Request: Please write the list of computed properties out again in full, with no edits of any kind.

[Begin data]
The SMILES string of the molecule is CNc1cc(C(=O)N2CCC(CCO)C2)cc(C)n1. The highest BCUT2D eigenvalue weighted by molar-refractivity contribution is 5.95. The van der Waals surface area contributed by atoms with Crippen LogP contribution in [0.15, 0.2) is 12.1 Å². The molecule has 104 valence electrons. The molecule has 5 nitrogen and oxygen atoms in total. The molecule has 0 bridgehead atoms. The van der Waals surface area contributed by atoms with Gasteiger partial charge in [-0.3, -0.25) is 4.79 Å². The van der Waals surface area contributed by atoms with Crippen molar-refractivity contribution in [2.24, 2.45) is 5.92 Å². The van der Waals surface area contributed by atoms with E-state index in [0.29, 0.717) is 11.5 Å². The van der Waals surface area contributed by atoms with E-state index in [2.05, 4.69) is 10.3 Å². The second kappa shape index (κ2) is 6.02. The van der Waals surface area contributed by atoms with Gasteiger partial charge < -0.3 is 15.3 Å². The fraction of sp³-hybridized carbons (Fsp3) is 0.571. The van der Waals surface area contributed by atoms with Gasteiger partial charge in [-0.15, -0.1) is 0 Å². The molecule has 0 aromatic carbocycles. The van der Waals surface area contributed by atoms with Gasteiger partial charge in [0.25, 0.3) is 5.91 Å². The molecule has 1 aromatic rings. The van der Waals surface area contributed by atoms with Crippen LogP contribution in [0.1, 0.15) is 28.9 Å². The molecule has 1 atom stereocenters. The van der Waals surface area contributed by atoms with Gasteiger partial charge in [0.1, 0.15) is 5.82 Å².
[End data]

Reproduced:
The SMILES string of the molecule is CNc1cc(C(=O)N2CCC(CCO)C2)cc(C)n1. The highest BCUT2D eigenvalue weighted by molar-refractivity contribution is 5.95. The van der Waals surface area contributed by atoms with Crippen LogP contribution in [0.15, 0.2) is 12.1 Å². The molecule has 104 valence electrons. The molecule has 5 nitrogen and oxygen atoms in total. The molecule has 0 bridgehead atoms. The van der Waals surface area contributed by atoms with Gasteiger partial charge in [-0.3, -0.25) is 4.79 Å². The van der Waals surface area contributed by atoms with Crippen molar-refractivity contribution in [2.24, 2.45) is 5.92 Å². The van der Waals surface area contributed by atoms with E-state index in [0.29, 0.717) is 11.5 Å². The van der Waals surface area contributed by atoms with E-state index in [2.05, 4.69) is 10.3 Å². The second kappa shape index (κ2) is 6.02. The van der Waals surface area contributed by atoms with Gasteiger partial charge < -0.3 is 15.3 Å². The fraction of sp³-hybridized carbons (Fsp3) is 0.571. The van der Waals surface area contributed by atoms with Gasteiger partial charge in [-0.15, -0.1) is 0 Å². The molecule has 0 aromatic carbocycles. The van der Waals surface area contributed by atoms with Gasteiger partial charge in [0.25, 0.3) is 5.91 Å². The molecule has 1 aromatic rings. The van der Waals surface area contributed by atoms with Crippen LogP contribution in [0.1, 0.15) is 28.9 Å². The molecule has 1 atom stereocenters. The van der Waals surface area contributed by atoms with Gasteiger partial charge in [0.1, 0.15) is 5.82 Å².